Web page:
So how did it go? I entered the milonga and saw a familiar face of a sweet guy from La Plata. La Plata is about an hour south of Buenos Aires. The dancers from La Plata are often good (and passionate, they drive a long time to get to the milonga). I greeted him with a kiss on the cheek which is probably not what I would have done if it were not for the 31 Days of Asking Men to Dance Challenge. This whole challenge of asking men to dance is making me more outgoing and less timido in general. After I changed my shoes he invited me with a cabeceo, but I really believe that my being more friendly and warm with the kiss paved the way for the invitation. I can’t claim I invited him, but I do think I helped make the invitation happen by being friendlier than I often am. (Not because I don’t want to be friendly, but I can be kind of shy and inward! Especially if I am feeling insecure.)
My first dance. I didn’t ask him but I may have made it happen by being friendly.
What happened after? My friend Jorge showed up. Jorge is a taxi dancer in the Solo Chica Tango Adventure so he’s part of our team. If you come along on a Solo Chica Tango Adventure you might dance with him too. (You can read Jorge’s bio here.) I can’t claim to have gone out of my comfort zone to invite him either since we have danced many times, but I can say, I asked him “Bailas?” at exactly the same time he said to me, “Bailamos.” It seems like “Bailamos” (“Let’s dance”) is a much more normal thing to say to a friend and “Bailas?” (“Do you dance?”) makes more sense to say to someone new. I’m still working out this verbal invitation language since I have spent most of my tango career following the rules of showing my interest with a mirada (look of desire) and not words.
Jorge one of our taxi dancers for the Solo Chica Tango Adventure–and moi! It’s always nice to run into a friend at the milonga. He doesn’t count in the Challenge but his presence boosted my confidence.
After I am happy to say I invited two men! They both said yes. One was a Polish man living in Italy who seemed to be a beginnerish dancer. Very sweet. He seemed happy I invited him. The other was a wonderful dancer that I went on a date with once. We didn’t wind up dating. It can be kind of awkward to see someone that you don’t wind up dating at the milonga. I felt he ignored me for the last year when we saw each other at milongas. Maybe he thought I ignored him? Who knows? This time because I had my Challenge fueling me I forced myself to creep up behind him and tap him lightly on the shoulder. He turned his head around and said, “Quer bailar?” with a friendly smile. We danced a magical tanda. I missed dancing with him. We dance together so well.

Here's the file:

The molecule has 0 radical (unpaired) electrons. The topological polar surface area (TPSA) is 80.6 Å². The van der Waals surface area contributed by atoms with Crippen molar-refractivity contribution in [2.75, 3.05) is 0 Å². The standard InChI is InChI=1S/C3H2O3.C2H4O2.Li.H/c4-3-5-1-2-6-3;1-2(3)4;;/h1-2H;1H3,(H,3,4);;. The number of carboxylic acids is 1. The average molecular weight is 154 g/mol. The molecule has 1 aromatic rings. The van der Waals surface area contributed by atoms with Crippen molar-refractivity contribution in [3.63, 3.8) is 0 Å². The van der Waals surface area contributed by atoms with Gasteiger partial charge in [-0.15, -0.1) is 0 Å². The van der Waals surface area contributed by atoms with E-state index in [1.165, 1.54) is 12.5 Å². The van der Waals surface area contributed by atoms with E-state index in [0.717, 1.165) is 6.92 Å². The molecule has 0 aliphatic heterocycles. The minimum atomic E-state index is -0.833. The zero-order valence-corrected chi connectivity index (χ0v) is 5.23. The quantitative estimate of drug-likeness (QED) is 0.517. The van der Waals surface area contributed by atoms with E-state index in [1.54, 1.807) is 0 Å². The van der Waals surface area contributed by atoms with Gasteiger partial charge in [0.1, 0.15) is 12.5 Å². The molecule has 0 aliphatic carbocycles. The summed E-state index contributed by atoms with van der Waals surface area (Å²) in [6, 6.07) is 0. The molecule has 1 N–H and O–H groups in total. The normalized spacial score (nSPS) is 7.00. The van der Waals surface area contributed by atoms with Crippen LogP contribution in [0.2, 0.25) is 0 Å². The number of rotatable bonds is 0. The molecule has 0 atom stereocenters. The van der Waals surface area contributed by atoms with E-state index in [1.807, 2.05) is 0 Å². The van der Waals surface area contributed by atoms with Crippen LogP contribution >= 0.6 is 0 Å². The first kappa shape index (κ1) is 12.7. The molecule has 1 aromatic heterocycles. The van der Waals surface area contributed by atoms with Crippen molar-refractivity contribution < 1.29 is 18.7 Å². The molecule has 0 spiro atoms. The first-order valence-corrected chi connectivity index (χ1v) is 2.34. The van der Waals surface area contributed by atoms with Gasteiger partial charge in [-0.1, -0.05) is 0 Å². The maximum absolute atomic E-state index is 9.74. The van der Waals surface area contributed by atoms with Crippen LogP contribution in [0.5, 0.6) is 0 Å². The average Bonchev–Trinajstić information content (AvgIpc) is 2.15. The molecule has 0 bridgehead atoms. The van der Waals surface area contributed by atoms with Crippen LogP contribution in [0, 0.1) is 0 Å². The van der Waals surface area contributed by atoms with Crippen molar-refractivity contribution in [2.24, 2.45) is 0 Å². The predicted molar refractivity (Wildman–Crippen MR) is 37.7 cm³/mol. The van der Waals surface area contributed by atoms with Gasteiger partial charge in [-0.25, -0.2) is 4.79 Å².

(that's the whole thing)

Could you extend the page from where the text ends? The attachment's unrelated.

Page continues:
I’m only on day three, which is technically day two. I am getting more and better tandas than I would have been dancing otherwise. Going into the milonga with the intention of asking at least one man to dance is definitely working. I’m feeling more present, less passive. No rejections so far, but I’m sure that will change when I ask more people. I have only asked 9 men so far! What’s going to happen at a traditional milonga when I ask a man? I don’t know.
I am quite pleased with the experiment so far. I am feeling less shy and more outgoing in general.
Day Four: January 4, 2020
Practica: La Maria, an afternoon practica
La Maria is an afternoon practica on Saturdays where I have been going to dance over the last month based on the recommendation from a tango friend who told me the level was better than the DNI practica, which I have had a love-hate relationship with for years. Overall I’ve had a good time at La Maria and have been happy with the switch in my Saturday afternoon tango routine but I’ve certainly faced frustrating moments of feeling ignored there too.
On day four I received my first nos at La Maria. Three nos to be exact, or 2.5, if you count the last guy who told me “No, not this tanda because it’s D’Arrienzo” (too fast) but we can do another tango tanda. I am not sure if that should be called a full no but he didn’t ask me to dance for the last one, and I wasn’t going to ask again because I felt that would be a little bit pathetic, so for the purposes of this study I will call his a no. (However I did chat with him about how and why we got into tango. I may have planted the seeds for a future tanda.)
I was glad about the first “no” because I didn’t want men to be saying yes to me out of obligation or pity. His no proved that a man could say no. Of course I knew that was true because I had gotten “no” many times in the past! I wasn’t surprised because this guy seemed to be one of the high-level dancers who barely danced at all–he only dances with a few chosen few. The second “no” came from a guy who appeared to be a foreigner. I was surprised he said no, because usually foreigners are happy to be asked–they don’t have automatic dance partners. He wound up standing a long time in a corner so maybe he also wasn’t in a dancing mood, who knows?